Tom Molnar the hazelnut breeder at Rutgers University and Shawn Mehlenbacher the hazelnut breeder at Oregon State University would like to obtain native American hazelnut, Corylus americana seeds/plants from across NYS. American hazelnut has good resistance to Eastern filbert blight and has good cold hardiness, unfortunately the nut quality isn't as good (size, shell thickness) as with the European hazelnut. The breeders would like to increase the American hazelnut genetic material they have to make crosses with some of the better European hazelnuts in their breeding programs. If you have access to wild plants or know someone who does they would appreciate obtaining either seeds or plants from across NYS. You can contact Tom Molnar at email@example.com and Shawn Mehlenbacher at firstname.lastname@example.org.
Nationally and internationally there is a growing market for hazelnuts. This nut producing plant has advantages over annually sown crops in that it is essentially a permanent form of agriculture. Planted one time these crops will produce for decades so that soil tillage is eliminated and the potential for erosion greatly reduced. Eastern filbert blight is one of the major pest issues affecting hazelnut production and Corylus americana, one of two native hazels is an excellent source of resistance. There is a great deal of genetic variance among American hazelnuts; some produce large nuts which is desirable in a breeding program. The more native genetic material these researchers obtain the larger the gene pool they have to work with and who knows what useful genetic traits a given plant may contain.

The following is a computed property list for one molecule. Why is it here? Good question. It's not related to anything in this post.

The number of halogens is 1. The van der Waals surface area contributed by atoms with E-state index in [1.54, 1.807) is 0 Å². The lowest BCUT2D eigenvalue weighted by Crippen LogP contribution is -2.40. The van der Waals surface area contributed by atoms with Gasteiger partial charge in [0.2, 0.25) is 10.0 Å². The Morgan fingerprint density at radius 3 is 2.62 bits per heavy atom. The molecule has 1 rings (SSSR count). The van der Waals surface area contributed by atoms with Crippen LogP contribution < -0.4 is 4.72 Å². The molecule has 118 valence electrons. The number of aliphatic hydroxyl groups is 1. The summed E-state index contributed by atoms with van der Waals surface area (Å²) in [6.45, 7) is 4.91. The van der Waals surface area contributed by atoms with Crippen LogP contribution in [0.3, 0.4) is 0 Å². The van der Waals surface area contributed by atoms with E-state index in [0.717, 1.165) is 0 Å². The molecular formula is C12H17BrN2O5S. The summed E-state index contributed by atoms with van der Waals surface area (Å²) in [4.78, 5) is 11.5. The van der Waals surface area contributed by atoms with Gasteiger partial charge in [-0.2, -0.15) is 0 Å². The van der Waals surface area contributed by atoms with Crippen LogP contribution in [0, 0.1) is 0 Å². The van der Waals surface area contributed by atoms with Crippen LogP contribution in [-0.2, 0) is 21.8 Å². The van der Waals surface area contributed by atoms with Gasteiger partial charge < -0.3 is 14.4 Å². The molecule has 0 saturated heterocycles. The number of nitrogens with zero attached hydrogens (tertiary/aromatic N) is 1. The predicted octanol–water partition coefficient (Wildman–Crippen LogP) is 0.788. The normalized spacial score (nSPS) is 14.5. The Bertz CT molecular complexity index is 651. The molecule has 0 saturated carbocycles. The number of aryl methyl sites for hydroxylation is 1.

So if you have access to local Corylus americana or know someone who does please contact Tom and Shawn. A commercial hazelnut industry is beginning to emerge in the eastern U.S. We have a great opportunity to assist in the development of superior varieties with multiple gene resistance to Eastern filbert blight, bud mite, etc.
Thank you in advance for your assistance.